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Title Bar for State of the University Address

 

Logo: Stony Brook Southampton
Stony Brook Southampton’s
inaugural class, Fall 2007—
191 students and growing.

 

“Now it is time to think about where we are going. We begin with our third Five Year Plan. …But that is a mere beginning.”

 

 

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The Next Phase
The Stony Brook campus opened on September 16, 1962. There were 780 students, including the first graduate students, and one dorm, creatively named G Dorm.

The history of Stony Brook for the next few years is far murkier than I can deal with here, but it is worth learning about from the several histories that have been published. In 1965, when John S. Toll became the second president, the first at the new location, he came with the expansive vision that shaped Stony Brook. It had always been the intention that Stony Brook and one unspecified upstate campus would be the two research centers of SUNY. This was to be a great research university. Dr. Toll immediately lured H. Bentley Glass from Johns Hopkins to be academic vice president, and Nobel laureate Chen Ning Yang from the Institute of Advanced Studies at Princeton to become Einstein Professor of Physics. These appointments would seem an incredible feat at a fledgling college, but I suspect no one who knows Johnny can be too surprised. In fact, what he accomplished at Stony Brook was unprecedented: A few years post-Sputnik, when the federal government had dramatically accelerated support of scientific research and graduate study, Stony Brook was virtually built top down, starting with excellence in research and graduate study, even before there was a secure base of undergraduate education on which to build. And it worked. President Toll also started to create the medical campus, and hired Edmund Pellegrino as vice president for the Health Sciences Center and Dean of the School of Medicine. The Hospital opened in 1980.

Johnny was here in tumultuous times, when buildings and even the Bridge to Nowhere were springing up with great speed and minimal—I am being kind—architectural merit; when students were protesting not only Vietnam but the living conditions at Stony Brook and sit-ins were the mode of the day; and when accelerating appointments of great professors provided the shape of the University’s tenured faculty for many years to come. For example, he hired a 30-year-old named Jim Simons to create a world-class math department, and Jim did just that, to the consternation of more established universities. It was a turbulent time all over the country, which many of us remember from our own adventures here or elsewhere, but which is remembered at Stony Brook both for the astonishing rapidity of the growth of research excellence and for the ankle-deep mud. Not to mention the infamous drug raid. As former University Provost and Distinguished Service Professor Sidney Gelber described that legendary night in his book Politics and Public Higher Education in New York State:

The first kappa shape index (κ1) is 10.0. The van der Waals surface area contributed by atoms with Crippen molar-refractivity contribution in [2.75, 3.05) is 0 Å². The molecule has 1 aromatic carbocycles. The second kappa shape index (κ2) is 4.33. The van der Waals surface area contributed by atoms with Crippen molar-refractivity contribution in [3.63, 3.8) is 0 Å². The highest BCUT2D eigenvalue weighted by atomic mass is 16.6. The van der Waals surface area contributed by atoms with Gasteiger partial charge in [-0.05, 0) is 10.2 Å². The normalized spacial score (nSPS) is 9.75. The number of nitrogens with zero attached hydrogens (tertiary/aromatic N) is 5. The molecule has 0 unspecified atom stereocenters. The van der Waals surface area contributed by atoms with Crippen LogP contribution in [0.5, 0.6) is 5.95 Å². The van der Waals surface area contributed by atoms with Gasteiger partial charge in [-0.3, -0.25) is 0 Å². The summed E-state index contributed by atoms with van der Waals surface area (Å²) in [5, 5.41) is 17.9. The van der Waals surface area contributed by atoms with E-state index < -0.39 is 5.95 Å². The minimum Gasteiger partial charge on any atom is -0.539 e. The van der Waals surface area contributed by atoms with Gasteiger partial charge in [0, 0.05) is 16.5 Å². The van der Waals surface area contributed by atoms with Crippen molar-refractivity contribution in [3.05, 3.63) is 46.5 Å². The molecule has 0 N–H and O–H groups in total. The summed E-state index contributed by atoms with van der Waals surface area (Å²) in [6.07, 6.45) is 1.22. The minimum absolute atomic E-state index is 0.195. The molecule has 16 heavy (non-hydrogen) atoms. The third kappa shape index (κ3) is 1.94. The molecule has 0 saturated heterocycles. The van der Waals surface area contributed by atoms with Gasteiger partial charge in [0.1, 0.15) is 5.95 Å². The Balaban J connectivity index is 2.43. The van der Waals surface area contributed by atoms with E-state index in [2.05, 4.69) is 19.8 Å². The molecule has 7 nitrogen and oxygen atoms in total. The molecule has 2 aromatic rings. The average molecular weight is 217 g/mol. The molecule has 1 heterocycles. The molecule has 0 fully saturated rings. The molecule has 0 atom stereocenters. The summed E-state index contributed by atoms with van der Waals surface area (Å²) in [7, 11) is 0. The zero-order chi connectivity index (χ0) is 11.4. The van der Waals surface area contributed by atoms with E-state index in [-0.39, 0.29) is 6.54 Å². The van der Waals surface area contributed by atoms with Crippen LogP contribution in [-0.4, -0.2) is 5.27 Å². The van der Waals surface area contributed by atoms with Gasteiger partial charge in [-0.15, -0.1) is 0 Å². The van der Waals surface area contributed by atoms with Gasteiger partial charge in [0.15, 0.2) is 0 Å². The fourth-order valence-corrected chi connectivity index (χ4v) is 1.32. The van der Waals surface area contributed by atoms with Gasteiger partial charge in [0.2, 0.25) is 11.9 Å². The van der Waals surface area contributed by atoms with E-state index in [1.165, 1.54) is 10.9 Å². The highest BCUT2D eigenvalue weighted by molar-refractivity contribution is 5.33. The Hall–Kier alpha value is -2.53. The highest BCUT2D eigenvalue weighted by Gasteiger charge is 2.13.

Following three months of undercover work by agents planted on the campus and disguised as hippies, a set of plans “…filled a 107-page book…entitled Operation in Stony Brook. …[it was] bolstered by 42 pages of dormitory maps.”…198 Suffolk County policemen carrying guns…arrived on campus in a caravan of 68 police vehicles. They arrested 35 people, 24 of whom were students, and collected 10 pounds of marijuana, one pound of hashish, some drug paraphernalia, and 2,000 pills, some of which turned out to be vitamins.”

The press coverage, like the raid itself, was so over the top that people still talk about that night 40 years ago.

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